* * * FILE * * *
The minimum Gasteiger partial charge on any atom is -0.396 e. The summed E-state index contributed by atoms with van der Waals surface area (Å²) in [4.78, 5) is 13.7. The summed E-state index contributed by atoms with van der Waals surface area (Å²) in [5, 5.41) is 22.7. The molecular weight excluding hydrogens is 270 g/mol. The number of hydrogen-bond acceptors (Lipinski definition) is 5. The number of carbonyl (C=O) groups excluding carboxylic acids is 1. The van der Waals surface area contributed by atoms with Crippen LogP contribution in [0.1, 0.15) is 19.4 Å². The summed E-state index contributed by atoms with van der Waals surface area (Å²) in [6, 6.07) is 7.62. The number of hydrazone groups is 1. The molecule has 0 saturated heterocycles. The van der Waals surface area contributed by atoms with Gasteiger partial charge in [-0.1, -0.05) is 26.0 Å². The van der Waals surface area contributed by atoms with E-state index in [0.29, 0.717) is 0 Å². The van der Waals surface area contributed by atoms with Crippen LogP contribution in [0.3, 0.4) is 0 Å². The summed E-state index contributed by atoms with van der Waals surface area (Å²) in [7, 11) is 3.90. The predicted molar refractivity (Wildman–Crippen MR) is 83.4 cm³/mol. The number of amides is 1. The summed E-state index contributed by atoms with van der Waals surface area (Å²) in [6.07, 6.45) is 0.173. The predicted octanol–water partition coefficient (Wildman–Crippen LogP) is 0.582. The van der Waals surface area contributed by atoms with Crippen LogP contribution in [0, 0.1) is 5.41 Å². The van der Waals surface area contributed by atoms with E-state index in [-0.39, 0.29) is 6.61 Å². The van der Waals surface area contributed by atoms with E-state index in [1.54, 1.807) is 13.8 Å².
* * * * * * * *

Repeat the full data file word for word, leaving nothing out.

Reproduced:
The minimum Gasteiger partial charge on any atom is -0.396 e. The summed E-state index contributed by atoms with van der Waals surface area (Å²) in [4.78, 5) is 13.7. The summed E-state index contributed by atoms with van der Waals surface area (Å²) in [5, 5.41) is 22.7. The molecular weight excluding hydrogens is 270 g/mol. The number of hydrogen-bond acceptors (Lipinski definition) is 5. The number of carbonyl (C=O) groups excluding carboxylic acids is 1. The van der Waals surface area contributed by atoms with Crippen LogP contribution in [0.1, 0.15) is 19.4 Å². The summed E-state index contributed by atoms with van der Waals surface area (Å²) in [6, 6.07) is 7.62. The number of hydrazone groups is 1. The molecule has 0 saturated heterocycles. The van der Waals surface area contributed by atoms with Gasteiger partial charge in [-0.1, -0.05) is 26.0 Å². The van der Waals surface area contributed by atoms with E-state index in [0.29, 0.717) is 0 Å². The van der Waals surface area contributed by atoms with Crippen LogP contribution in [0.3, 0.4) is 0 Å². The summed E-state index contributed by atoms with van der Waals surface area (Å²) in [7, 11) is 3.90. The predicted molar refractivity (Wildman–Crippen MR) is 83.4 cm³/mol. The number of amides is 1. The summed E-state index contributed by atoms with van der Waals surface area (Å²) in [6.07, 6.45) is 0.173. The predicted octanol–water partition coefficient (Wildman–Crippen LogP) is 0.582. The van der Waals surface area contributed by atoms with Crippen LogP contribution in [0, 0.1) is 5.41 Å². The van der Waals surface area contributed by atoms with E-state index in [-0.39, 0.29) is 6.61 Å². The van der Waals surface area contributed by atoms with E-state index in [1.54, 1.807) is 13.8 Å².